The US Air Force has released new mid-air photographs showing its B-2 Spirit bombers flying alongside RAAF F-35s.
The aircraft are operating over Base Curtin in WA as part of Koolendong 22, a combined US-Australian training exercise involving 2,200 military personnel.
It’s likely the dramatic shots — taken by the US Air Force’s Tech. Sgt. Dylan Nuckolls — were taken aboard a KC-135 Stratotanker refuelling aircraft.
Australian Aviation first reported earlier this month how the UFO-like B-2s arrived at RAAF Base Amberley from Whiteman Air Force Base in Missouri.
The stealth B-2 is a multi-role bomber capable of delivering both conventional and nuclear munitions. It has a crew of two pilots: one in the left seat and a mission commander in the right.
It was first publicly displayed in 1988, when it was rolled out of its hangar at Air Force Plant 42 in California, before its maiden flight the next year.
“This deployment of the B-2 to Australia demonstrates and enhances the readiness and lethality of our long-range penetrating strike force,” said Lt. Col. Andrew Kousgaard, commander of the 393rd Expeditionary Bomb Squadron.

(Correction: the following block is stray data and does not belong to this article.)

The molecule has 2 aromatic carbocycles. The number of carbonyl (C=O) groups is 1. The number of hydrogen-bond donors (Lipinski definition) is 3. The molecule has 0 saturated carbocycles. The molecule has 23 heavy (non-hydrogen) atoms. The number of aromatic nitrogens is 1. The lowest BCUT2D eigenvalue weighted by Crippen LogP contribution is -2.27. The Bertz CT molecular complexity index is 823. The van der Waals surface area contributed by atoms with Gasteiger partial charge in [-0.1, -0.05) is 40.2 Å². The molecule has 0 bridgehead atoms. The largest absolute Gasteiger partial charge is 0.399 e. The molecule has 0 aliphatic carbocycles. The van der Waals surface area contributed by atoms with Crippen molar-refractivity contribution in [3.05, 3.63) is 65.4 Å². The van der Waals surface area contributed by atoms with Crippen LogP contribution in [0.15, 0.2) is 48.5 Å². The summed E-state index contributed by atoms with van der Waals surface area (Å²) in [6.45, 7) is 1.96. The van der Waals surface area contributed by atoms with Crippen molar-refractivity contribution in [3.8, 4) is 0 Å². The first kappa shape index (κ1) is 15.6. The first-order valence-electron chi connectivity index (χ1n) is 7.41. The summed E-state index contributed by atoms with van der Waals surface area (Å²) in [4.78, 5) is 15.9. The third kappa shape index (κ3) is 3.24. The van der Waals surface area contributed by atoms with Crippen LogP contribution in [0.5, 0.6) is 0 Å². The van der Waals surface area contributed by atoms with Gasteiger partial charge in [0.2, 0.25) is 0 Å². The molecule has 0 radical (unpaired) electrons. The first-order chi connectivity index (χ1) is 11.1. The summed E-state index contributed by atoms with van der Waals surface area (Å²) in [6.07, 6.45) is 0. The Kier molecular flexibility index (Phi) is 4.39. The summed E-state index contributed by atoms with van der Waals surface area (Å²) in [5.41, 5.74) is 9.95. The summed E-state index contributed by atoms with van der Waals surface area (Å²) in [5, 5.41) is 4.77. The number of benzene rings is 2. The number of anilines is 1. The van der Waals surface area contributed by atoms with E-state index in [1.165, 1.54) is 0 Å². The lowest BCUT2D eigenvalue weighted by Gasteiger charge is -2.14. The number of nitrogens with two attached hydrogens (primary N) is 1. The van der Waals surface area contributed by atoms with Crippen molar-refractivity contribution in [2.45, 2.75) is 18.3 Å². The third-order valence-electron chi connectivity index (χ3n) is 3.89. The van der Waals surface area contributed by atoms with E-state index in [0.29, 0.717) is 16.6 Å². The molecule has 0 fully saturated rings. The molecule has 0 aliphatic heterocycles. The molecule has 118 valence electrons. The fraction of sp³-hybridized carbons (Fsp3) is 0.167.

“We look forward to training and enhancing our interoperability with our RAAF teammates, as well as partners and allies across the Indo-Pacific as we meet PACAF objectives.”
Confirmed aircraft to have flown over Australia include:
- 82-1068 ‘Spirit of New York’ as RAVE11;
- 82-1070 ‘Spirit of Ohio’ at RAVE12;
- 82-1067 ‘Spirit of Arizona as RAVE21; and
- 90-0040 ‘Spirit of Alaska as RAVE22.
The F-35, meanwhile, is Australia’s newest fighter, bought to replace the RAAF’s F/A-18A/B Classic Hornets that were in service since 1985 and retired in late 2021.
Over the coming years, Australia will purchase 72 as part of the $17 billion AIR 6000 Phase 2A/B program, with all expected to be fully operational by 2023. So far, the RAAF’s fleet includes 50.
The aircraft have already clocked over 15,000 flight hours and achieved initial operational capability, making it combat-ready.
The aircraft comes in three variants: the F-35A — purchased by Australia — is a conventional takeoff and landing (CTOL) version; the F-35B is a short takeoff/vertical landing (STOVL) variant, and the final F-35C is the carrier type (CV).